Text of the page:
July 23 2010
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CARP members want the longevity test but won’t change lifestyle; Foreign
travel tops “bucket list”; Ready for e-Health but don’t see much progress;
Want uniform pricing for generic drugs.
CARP members seem content with their lives even if some expect to
outlive their money. The majority will take the longevity test if available but
despite the results, would not change their lifestyle. However, one third of
those who found out they had the longevity gene would take better care of
themselves and begin fulfilling their “bucket list”. Similarly, one third of
those who found out they did not have the gene would also live a better
lifestyle but more [40%] would get going on their “bucket list”.
One half of CARP members are interested in learning if they have the
genetic code to live to 100 years. Although few expect either to live that
long or wish to, half will complete a “bucket list” that most prominently
features exotic foreign travel.
On e-Health, nearly all the respondents were ready to have access to
electronic medical records for themselves or along with their doctors and
care teams. Only 7% thought that medical records should not be online.
However, despite the ongoing efforts to implement e-Health over the past
decade – with $2 Billion in federal spending and millions more in provincial
allocations, fully half of the respondents say they have not seen any
improvement in their healthcare which could be attributed to e-Health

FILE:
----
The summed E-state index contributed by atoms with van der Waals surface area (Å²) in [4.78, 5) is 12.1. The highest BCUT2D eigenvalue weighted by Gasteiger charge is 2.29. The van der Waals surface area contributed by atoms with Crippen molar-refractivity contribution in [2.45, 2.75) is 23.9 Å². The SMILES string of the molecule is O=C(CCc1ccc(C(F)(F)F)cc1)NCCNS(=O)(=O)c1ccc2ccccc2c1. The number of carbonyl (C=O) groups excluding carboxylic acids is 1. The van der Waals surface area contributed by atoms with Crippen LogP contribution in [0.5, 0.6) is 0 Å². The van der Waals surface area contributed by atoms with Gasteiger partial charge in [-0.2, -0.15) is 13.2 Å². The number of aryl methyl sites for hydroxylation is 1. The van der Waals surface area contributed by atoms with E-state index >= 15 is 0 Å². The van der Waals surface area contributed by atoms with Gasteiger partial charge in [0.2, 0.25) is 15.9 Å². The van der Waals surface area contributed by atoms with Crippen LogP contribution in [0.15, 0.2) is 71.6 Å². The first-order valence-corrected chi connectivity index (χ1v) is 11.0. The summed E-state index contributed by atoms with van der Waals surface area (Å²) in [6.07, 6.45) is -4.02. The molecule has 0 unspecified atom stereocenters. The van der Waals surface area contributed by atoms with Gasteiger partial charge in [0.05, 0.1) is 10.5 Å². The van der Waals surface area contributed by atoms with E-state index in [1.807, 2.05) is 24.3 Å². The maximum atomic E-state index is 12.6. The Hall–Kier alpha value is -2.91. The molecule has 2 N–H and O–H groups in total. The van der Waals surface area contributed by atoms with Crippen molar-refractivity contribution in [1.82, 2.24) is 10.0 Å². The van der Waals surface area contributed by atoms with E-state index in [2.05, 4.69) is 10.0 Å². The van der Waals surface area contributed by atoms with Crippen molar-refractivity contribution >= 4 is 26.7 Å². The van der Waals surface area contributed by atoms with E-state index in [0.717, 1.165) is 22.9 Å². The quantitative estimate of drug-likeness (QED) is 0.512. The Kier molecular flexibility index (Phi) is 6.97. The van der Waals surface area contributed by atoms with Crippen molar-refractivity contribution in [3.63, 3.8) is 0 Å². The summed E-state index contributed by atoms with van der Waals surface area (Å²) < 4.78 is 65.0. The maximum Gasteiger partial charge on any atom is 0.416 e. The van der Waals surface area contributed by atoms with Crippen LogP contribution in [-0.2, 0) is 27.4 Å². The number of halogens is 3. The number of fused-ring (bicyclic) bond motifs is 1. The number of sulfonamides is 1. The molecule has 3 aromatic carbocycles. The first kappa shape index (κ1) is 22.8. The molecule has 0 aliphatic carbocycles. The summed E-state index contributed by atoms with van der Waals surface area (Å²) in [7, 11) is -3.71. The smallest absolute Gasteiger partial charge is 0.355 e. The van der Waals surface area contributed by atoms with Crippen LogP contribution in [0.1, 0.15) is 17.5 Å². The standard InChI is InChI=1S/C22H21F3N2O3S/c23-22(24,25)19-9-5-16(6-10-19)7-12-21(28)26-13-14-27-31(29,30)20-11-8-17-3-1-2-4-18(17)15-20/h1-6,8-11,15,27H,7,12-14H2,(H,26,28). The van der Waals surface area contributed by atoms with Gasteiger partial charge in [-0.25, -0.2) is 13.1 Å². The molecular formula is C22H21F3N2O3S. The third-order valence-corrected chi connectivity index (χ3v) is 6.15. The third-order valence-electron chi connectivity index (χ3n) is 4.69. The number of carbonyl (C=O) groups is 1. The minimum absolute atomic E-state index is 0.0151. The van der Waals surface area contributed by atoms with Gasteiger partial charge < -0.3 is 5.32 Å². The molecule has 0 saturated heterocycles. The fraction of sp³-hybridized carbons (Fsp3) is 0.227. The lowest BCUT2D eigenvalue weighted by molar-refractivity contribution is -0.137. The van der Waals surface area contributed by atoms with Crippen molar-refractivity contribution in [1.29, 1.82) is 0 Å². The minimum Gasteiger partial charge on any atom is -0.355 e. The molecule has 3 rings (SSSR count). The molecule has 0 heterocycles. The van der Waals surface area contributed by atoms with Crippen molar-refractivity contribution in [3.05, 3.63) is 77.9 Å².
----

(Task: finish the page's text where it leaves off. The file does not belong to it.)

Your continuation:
initiatives. Contrary to some commentary that suggests that family doctors
are the laggards, nearly half of our members report that their doctors have
electronic medical records and can access lab tests and specialists
reports electronically now.
Many CARP members’ doctors already use electronic records, both in their
offices and in communication with other medical professionals, and
members would like to see them more widely used. Some members note
improvements across the entire health care system, or in their doctors’
offices only, as a result of e-Health initiatives.
Generic Drug Pricing
On Generic Drug Pricing Reform, with specific reference to the recently
announced reforms in BC, CARP members repeat their full support for
government initiatives to reduce generic drug prices. There is greater
support for cutting rebates or professional allowances as well as cutting
Well more than three quarters of members agree with Ontario’s campaign
to cut manufacturer rebates while cutting the price of generic drugs, and
the plurality say they “strongly approve”. Meanwhile, fewer than half
approve of BC’s approach, which led to lesser price reductions and no
elimination of rebates, and just one tenth “strongly approve”.
Oddly, although members are more likely to approve of Ontario’s generic
drug pricing policy than BC’s, they are far more likely to say BC’s approach
of consulting with pharmacists worked better than Ontario’s policy of
confronting them, even though BC’s price cuts were not as deep.
The plurality of members think Canadians should be able to buy generic
drugs at the same price across Canada, regardless of where they live. A
significant minority also believes prices should be the same regardless of
whether a drug plan or the consumer pays.
Members approve of Ontario and BC’s attempts to rein in the price of
generic drugs and end manufacturer rebates. While the outcome in Ontario
(no rebates) is preferred, the more conciliatory approach used in BC
(rebates in place, smaller price reductions, consultation with pharmacists)
is seen to be the better choice.
The Conservative Party continues to be favoured heavily over the Liberal
Party by our members.
Keywords: drugs, pricing